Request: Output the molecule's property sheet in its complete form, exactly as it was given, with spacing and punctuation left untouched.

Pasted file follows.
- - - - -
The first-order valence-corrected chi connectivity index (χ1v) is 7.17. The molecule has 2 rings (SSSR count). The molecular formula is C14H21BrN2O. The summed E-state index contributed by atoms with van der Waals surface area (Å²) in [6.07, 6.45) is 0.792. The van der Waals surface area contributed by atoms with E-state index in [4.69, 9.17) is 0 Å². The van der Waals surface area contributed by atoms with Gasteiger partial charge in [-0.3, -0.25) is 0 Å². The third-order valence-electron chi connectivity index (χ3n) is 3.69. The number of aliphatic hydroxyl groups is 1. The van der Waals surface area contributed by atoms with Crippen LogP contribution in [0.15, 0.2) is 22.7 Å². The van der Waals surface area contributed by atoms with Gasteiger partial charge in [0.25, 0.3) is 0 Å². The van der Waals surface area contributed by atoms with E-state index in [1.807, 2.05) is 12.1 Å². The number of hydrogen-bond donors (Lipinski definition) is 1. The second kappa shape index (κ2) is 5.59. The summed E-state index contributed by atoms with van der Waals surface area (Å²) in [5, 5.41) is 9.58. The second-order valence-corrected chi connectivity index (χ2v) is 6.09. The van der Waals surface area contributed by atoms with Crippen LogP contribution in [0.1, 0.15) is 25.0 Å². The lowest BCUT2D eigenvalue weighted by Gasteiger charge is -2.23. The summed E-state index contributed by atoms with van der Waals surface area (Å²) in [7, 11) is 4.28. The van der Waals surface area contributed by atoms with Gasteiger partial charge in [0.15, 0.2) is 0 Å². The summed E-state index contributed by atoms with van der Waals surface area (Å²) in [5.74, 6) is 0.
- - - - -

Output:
The first-order valence-corrected chi connectivity index (χ1v) is 7.17. The molecule has 2 rings (SSSR count). The molecular formula is C14H21BrN2O. The summed E-state index contributed by atoms with van der Waals surface area (Å²) in [6.07, 6.45) is 0.792. The van der Waals surface area contributed by atoms with E-state index in [4.69, 9.17) is 0 Å². The van der Waals surface area contributed by atoms with Gasteiger partial charge in [-0.3, -0.25) is 0 Å². The third-order valence-electron chi connectivity index (χ3n) is 3.69. The number of aliphatic hydroxyl groups is 1. The van der Waals surface area contributed by atoms with Crippen LogP contribution in [0.15, 0.2) is 22.7 Å². The van der Waals surface area contributed by atoms with Gasteiger partial charge in [0.25, 0.3) is 0 Å². The van der Waals surface area contributed by atoms with E-state index in [1.807, 2.05) is 12.1 Å². The number of hydrogen-bond donors (Lipinski definition) is 1. The second kappa shape index (κ2) is 5.59. The summed E-state index contributed by atoms with van der Waals surface area (Å²) in [5, 5.41) is 9.58. The second-order valence-corrected chi connectivity index (χ2v) is 6.09. The van der Waals surface area contributed by atoms with Crippen LogP contribution in [0.1, 0.15) is 25.0 Å². The lowest BCUT2D eigenvalue weighted by Gasteiger charge is -2.23. The summed E-state index contributed by atoms with van der Waals surface area (Å²) in [7, 11) is 4.28. The van der Waals surface area contributed by atoms with Gasteiger partial charge in [0.15, 0.2) is 0 Å². The summed E-state index contributed by atoms with van der Waals surface area (Å²) in [5.74, 6) is 0.